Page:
The term vitamin was introduced in 1913 by C. Funk and indicates a class of substances essential for life but that have to be introduced into our bodies thanks to external sources, in particular food. An exception is given by vitamin D which is synthesized, for the most part, thanks to the sun. Today, we see in detail a type of fat soluble vitamin, the vitamin E. Vitamin E, or tocopherol, is fat-soluble and can be stored by the body and released when necessary, unlike water-soluble vitamins such as vitamin C. Vitamin E is a powerful antioxidant and protects the body from attacks and damages of free radicals caused by respiration, poor diet, pollution, radiation exposure, including solar radiation, cigarette smoke and alcohol.
In addition to this, it also plays a role in protecting the cell membrane from the aggression of toxic substances and stabilizes and protects vitamin C. But Vitamin E would also have another role, according to a scientific study published a few years ago in the Journal of the American Medical Association by a team of the Minneapolis VA Health Care System. Vitamin E, indeed, should be able to slow down by 19% the brain functional decline in case of mild to moderate Alzheimer (Dysken et al, JAMA, 2014). Finally, thanks to its antioxidant and anti-inflammatory properties, vitamin E also plays a protective role on the cardiovascular system by reducing the oxidation of lipids and inhibiting platelet aggregation (Singh et al, Annu Rev Nutr, 2005 but also Clarke et al, Crit Rev Clin Lab Sci, 2008).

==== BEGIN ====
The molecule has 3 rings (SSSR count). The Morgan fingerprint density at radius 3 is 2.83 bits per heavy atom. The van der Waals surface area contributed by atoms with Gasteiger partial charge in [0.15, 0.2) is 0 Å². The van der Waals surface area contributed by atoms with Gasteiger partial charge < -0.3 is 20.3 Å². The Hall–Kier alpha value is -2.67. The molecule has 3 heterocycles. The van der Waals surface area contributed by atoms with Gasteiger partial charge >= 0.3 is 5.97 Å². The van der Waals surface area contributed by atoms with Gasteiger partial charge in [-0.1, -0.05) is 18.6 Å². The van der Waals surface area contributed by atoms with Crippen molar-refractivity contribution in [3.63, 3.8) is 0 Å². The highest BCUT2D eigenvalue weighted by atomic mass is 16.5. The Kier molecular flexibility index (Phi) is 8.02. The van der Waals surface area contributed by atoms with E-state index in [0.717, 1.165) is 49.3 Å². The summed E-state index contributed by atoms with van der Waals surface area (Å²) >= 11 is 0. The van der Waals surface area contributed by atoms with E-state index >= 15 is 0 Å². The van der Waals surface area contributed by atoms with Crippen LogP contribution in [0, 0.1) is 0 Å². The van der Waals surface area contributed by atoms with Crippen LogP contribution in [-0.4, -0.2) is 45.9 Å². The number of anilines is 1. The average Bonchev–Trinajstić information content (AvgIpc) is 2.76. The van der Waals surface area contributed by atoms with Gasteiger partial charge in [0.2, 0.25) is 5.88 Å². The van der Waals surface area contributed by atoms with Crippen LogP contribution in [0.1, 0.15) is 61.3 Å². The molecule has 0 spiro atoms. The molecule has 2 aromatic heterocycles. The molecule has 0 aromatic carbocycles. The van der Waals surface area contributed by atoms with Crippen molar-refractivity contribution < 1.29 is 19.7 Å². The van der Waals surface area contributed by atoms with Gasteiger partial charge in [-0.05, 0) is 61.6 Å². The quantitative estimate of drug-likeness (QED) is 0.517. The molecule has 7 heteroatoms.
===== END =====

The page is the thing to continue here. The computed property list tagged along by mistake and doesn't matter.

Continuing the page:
As for the daily intake of vitamin E, this is about 8-10 mg for an adult. The primary and preferred source is always the food, however cooking at high temperatures, such as frying and oven, reduces the vitamin E, which is sensitive to heat, even the freezing reduces the amount of vitamin E. Let’s see the list of food sources of vitamin E.
Food very rich in vitamin E (> 50mg/100 g)
Wheat germ oil, sunflower oil.
Foods rich in vitamin E (10-50 mg / 100 g)
Corn oil, peanut oil, olive oil, soy oil, almonds, hazelnuts.
Foods with a low vitamin E content (< 10 mg / 100 g)
Brown rice, carrot, apple, lettuce, cow's milk, avocado, cashews, butter, whole-milk yoghurt.